Singles’ Day continues to outperform itself as this year’s version of the popular sales day saw spending exceed $25 billion, obliterating records set in previous years. While past growth trends pointed to another record-breaking year, the extent to which it smashed previous records still came as a surprise to many observers.
The annual event, which is held on November 11, was started as a way to honour those without partners. The original idea was for single people to treat themselves to a present, but the discounts have gotten so steep that many people shop on this day for gifts as well. Singles’ Day is largely promoted by the Chinese e-commerce behemoth Alibaba, but many other retailers are also on board with the sales.
While it may be similar to Black Friday in concept, in sheer statistics, it leaves the discounts offered the day after Thanksgiving in its dust. This year’s Singles’ Day was four times larger than both Black Friday and Cyber Monday combined, which are traditionally the two biggest days of shopping in the U.S.
In 2017, customers spent a remarkable 40% more on Alibaba than they did last year, and it took just 13 hours for 2016’s record to be reached. The first two minutes after midnight saw a billion U.S. dollars changing hands. The final sales tally for the event came in at $25,386,927,848 to be precise.
Alibaba hosted celebrities like Nicole Kidman, Maria Sharapova and Pharrell Williams in Shanghai for a TV gala to kick off the sale. The event is about entertainment as much as it is about getting good deals. Alibaba Co-Founder Joseph Tsai said: “This is a big event for China, for the Chinese economy. On Singles Day, shopping is a sport — it’s entertainment.”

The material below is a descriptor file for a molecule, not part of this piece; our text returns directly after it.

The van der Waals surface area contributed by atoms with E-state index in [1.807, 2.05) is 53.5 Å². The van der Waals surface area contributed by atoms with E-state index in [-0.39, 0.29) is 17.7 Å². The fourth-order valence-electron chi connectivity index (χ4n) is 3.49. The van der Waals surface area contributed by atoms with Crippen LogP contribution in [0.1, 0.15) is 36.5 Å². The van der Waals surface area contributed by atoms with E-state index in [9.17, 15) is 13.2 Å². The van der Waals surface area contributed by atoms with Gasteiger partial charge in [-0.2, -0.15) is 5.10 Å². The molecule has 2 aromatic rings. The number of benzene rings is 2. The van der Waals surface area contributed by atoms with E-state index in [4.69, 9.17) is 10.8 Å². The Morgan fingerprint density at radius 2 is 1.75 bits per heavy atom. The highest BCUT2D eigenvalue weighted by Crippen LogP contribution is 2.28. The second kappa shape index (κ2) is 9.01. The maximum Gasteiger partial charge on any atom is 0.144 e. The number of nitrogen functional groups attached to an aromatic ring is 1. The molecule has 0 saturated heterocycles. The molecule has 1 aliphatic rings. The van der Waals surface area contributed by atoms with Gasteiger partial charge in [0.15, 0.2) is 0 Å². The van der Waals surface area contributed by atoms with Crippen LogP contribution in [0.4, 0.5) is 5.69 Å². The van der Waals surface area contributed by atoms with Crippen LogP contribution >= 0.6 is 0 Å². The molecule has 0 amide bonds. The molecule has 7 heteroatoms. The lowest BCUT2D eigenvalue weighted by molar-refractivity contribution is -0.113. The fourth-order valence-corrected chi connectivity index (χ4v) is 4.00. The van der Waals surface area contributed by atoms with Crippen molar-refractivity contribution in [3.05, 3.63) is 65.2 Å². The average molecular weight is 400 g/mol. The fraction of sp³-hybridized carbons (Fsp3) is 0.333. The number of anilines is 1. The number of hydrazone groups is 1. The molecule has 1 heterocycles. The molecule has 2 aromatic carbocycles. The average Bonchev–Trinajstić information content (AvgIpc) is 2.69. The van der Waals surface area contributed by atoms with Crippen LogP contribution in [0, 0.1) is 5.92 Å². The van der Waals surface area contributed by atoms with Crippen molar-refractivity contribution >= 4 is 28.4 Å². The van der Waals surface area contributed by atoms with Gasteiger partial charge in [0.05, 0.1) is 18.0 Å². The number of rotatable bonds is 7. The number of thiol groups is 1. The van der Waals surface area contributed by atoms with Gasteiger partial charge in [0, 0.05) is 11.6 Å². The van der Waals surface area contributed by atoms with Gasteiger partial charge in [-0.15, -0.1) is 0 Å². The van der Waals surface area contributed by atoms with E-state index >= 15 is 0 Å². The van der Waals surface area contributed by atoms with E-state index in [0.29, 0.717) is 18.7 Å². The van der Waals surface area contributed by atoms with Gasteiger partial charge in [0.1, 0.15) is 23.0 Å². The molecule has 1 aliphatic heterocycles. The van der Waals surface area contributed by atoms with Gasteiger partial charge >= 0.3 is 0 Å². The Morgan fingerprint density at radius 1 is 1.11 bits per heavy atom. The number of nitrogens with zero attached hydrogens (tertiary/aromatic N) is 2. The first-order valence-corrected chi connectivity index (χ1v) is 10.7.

Singles Day’ 2017: The Numbers
Forbes reports that 140,000 brands took part in this year’s shopping extravaganza, which is also a 40 per cent rise over last year. A data-driven “uni-marketing” approach is used by Alibaba to help companies target consumers more effectively. Some of the big international names that reaped the rewards this year included Estee Lauder, Bose, GAP, Nike, Starbucks and P&G.
This year’s event also made use of 100,000 “smart store” brick-and-mortar locations throughout the country. Interested customers could go there to look at items in real life before purchasing them online, and this is believed to have boosted sales for Alibaba significantly.
An estimated 812 million orders were placed, which amounted to a mind-boggling number of deliveries in a period of just a few days. Alibaba is testing out Big Data-based smart logistics that will speed up delivery from proximity warehouses. Just how fast is it? The first order was reportedly delivered less than 13 minutes after it was purchased
Alipay was used to process 1.48 billion payments on Singles’ Day, and nine out of ten of these were through mobile phones. This is up from the 92 per cent of last year’s sales that took place on mobile devices and light years ahead of the U.S., where just 30 per cent of Black Friday shoppers used mobile payments last year. At its peak, Alipay handled 256,000 transactions per second.
On Singles Day, 15 million products were listed. The best sellers came from categories like baby products and wellness, which is not surprising given the affinity of safety-minded Chinese consumers to purchase these types of goods from abroad for peace of mind.
Revenue on the day also came from “virtual shopping cart space”, which allowed customers to pay extra to have a bigger capacity in their online shopping cart; Chinese retailers normally limit the number of items a person can place in their cart to help make operations smoother.
It will be interesting to see how big this event will become and if it goes global.1